DARRYL PONICSAN, Delacorte, $9.95
That men (and women, too, naturally) are products of their environment is a fact we should all know by now, but Burt Avedon's Ah, Men! goes into pedantic detail on the subject, using a few of his own thoughts but mostly those of a rather notable group, including Ashley Montagu, Helen Gurley Brown, Sterling Hayden, Gore Vidal, Michael Korda, George Plimpton, et al., in this dry, humorless tome. There are chapters on Growing Up, Work, Goals and Sex, and the quotes run from the noble (Plimpton: "I went to an English school in New York where we were taught that the good life was not simply a question of winning, but rather of doing the best you can -- and to learn to have fun, and compassion, and be gentlemanly about losing.") to the ludicrous (Korda: "...That is the nature of the Human Animal, right? I mean your own father, if he could find a way of cheating you in business, probably would...That's the way people are. I don't think you can beat that."). Dull as it is, Ah, Men is admittedly informative, especially in the area of men's attitudes toward relationships.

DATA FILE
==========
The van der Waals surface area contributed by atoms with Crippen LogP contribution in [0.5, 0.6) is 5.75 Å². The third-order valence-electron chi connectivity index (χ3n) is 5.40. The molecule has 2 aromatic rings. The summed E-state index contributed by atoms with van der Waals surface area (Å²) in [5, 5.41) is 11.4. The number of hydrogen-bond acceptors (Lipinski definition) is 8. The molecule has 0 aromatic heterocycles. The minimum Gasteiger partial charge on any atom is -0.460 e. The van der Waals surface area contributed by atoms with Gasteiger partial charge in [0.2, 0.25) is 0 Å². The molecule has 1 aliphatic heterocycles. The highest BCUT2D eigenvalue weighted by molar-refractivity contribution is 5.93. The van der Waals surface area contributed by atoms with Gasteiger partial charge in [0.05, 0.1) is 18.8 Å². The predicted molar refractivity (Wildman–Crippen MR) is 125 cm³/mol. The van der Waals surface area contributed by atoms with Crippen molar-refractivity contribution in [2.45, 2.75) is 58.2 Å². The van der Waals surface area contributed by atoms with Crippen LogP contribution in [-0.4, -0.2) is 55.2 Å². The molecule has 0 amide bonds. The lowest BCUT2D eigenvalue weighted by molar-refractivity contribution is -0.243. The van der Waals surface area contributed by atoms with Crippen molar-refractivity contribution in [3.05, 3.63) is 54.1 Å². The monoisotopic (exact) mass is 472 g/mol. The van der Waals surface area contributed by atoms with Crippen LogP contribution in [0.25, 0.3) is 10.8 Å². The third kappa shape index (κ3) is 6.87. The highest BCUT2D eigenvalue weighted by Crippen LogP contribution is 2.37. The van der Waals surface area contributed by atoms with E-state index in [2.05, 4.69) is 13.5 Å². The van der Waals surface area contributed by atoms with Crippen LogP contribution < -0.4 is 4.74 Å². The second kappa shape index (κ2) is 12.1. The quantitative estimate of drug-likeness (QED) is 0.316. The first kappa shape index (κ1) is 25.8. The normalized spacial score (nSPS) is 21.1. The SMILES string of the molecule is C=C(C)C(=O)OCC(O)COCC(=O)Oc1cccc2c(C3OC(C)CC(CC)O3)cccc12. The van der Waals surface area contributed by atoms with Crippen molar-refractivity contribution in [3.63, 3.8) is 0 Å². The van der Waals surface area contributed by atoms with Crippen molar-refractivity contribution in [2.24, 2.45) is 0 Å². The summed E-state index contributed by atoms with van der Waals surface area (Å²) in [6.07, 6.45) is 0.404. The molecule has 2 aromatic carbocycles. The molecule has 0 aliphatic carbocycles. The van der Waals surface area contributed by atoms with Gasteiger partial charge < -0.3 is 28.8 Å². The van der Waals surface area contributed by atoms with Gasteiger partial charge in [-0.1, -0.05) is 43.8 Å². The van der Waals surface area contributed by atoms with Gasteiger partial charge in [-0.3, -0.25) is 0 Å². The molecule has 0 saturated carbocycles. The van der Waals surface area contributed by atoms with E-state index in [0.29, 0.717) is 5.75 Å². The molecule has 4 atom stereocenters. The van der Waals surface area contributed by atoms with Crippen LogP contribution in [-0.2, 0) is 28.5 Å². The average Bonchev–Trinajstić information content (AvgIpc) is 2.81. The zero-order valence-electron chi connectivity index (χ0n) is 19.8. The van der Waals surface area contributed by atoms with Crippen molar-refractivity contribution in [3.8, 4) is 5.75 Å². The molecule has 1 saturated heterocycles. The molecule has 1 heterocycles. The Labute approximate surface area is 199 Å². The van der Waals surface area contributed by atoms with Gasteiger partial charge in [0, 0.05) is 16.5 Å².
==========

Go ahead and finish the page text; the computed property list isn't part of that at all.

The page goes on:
One man's attitude is explored in Ponicsan's novel An Unmarried Man. Ben Pleasants, a woodcarver who has a smidgen of fame due to his profile in People magazine, jilts his wife because he wants to really fall in love at least once before he dies. So he moves out on spouse and daughter, 8, and, sure enough, Lupe, the woman he's been waiting for, conveniently moves into the apartment over his new abode. This infuriates his ex-wife, who then demands almost everything they've owned, down to his last unworked hunk of wood, which he fashions into a copy of his phallus before he surrenders it to her. The book's few strengths (the father-daughter conversations are well handled, the scenes with the divorce lawyers are vivid) are undermined by the seemingly endless barrage of cliched dialogue and boringly explicit sexuality with none of the grit of Ponicsan's earlier work like Cinderella Liberty and The Last Detail. In the end, Unmarried is tiresome, and worse, unimportant.